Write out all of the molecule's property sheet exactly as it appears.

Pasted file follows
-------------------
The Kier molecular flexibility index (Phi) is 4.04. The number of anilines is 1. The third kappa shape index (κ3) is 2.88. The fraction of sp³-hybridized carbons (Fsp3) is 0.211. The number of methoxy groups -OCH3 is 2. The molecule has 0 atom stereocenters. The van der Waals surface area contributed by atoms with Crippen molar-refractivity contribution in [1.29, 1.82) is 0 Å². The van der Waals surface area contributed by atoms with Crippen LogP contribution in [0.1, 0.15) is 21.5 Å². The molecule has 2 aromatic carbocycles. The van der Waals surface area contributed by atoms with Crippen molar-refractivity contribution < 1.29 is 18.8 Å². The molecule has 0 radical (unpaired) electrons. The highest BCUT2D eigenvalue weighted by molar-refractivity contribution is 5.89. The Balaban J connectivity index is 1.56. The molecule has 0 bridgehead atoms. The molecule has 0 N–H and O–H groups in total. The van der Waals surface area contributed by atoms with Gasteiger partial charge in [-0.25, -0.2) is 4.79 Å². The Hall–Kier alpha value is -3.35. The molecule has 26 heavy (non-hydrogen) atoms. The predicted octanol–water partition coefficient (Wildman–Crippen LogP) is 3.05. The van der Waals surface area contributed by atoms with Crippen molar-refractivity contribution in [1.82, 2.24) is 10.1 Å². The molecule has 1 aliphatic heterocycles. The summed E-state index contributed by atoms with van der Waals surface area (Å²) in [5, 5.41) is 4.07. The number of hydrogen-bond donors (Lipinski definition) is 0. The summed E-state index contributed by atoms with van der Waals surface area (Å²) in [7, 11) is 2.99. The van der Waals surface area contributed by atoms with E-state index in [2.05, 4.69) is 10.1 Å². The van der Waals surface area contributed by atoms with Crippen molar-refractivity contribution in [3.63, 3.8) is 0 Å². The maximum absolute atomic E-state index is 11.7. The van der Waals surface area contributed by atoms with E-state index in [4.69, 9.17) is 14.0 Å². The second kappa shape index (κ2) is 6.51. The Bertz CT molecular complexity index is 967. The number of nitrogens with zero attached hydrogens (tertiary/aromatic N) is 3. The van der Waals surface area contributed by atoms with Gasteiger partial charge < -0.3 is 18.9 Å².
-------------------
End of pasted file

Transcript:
The Kier molecular flexibility index (Phi) is 4.04. The number of anilines is 1. The third kappa shape index (κ3) is 2.88. The fraction of sp³-hybridized carbons (Fsp3) is 0.211. The number of methoxy groups -OCH3 is 2. The molecule has 0 atom stereocenters. The van der Waals surface area contributed by atoms with Crippen molar-refractivity contribution in [1.29, 1.82) is 0 Å². The van der Waals surface area contributed by atoms with Crippen LogP contribution in [0.1, 0.15) is 21.5 Å². The molecule has 2 aromatic carbocycles. The van der Waals surface area contributed by atoms with Crippen molar-refractivity contribution < 1.29 is 18.8 Å². The molecule has 0 radical (unpaired) electrons. The highest BCUT2D eigenvalue weighted by molar-refractivity contribution is 5.89. The Balaban J connectivity index is 1.56. The molecule has 0 bridgehead atoms. The molecule has 0 N–H and O–H groups in total. The van der Waals surface area contributed by atoms with Gasteiger partial charge in [-0.25, -0.2) is 4.79 Å². The Hall–Kier alpha value is -3.35. The molecule has 26 heavy (non-hydrogen) atoms. The predicted octanol–water partition coefficient (Wildman–Crippen LogP) is 3.05. The van der Waals surface area contributed by atoms with Crippen molar-refractivity contribution in [1.82, 2.24) is 10.1 Å². The molecule has 1 aliphatic heterocycles. The summed E-state index contributed by atoms with van der Waals surface area (Å²) in [5, 5.41) is 4.07. The number of hydrogen-bond donors (Lipinski definition) is 0. The summed E-state index contributed by atoms with van der Waals surface area (Å²) in [7, 11) is 2.99. The van der Waals surface area contributed by atoms with E-state index in [2.05, 4.69) is 10.1 Å². The van der Waals surface area contributed by atoms with Crippen molar-refractivity contribution in [3.63, 3.8) is 0 Å². The maximum absolute atomic E-state index is 11.7. The van der Waals surface area contributed by atoms with E-state index in [4.69, 9.17) is 14.0 Å². The second kappa shape index (κ2) is 6.51. The Bertz CT molecular complexity index is 967. The number of nitrogens with zero attached hydrogens (tertiary/aromatic N) is 3. The van der Waals surface area contributed by atoms with Gasteiger partial charge < -0.3 is 18.9 Å².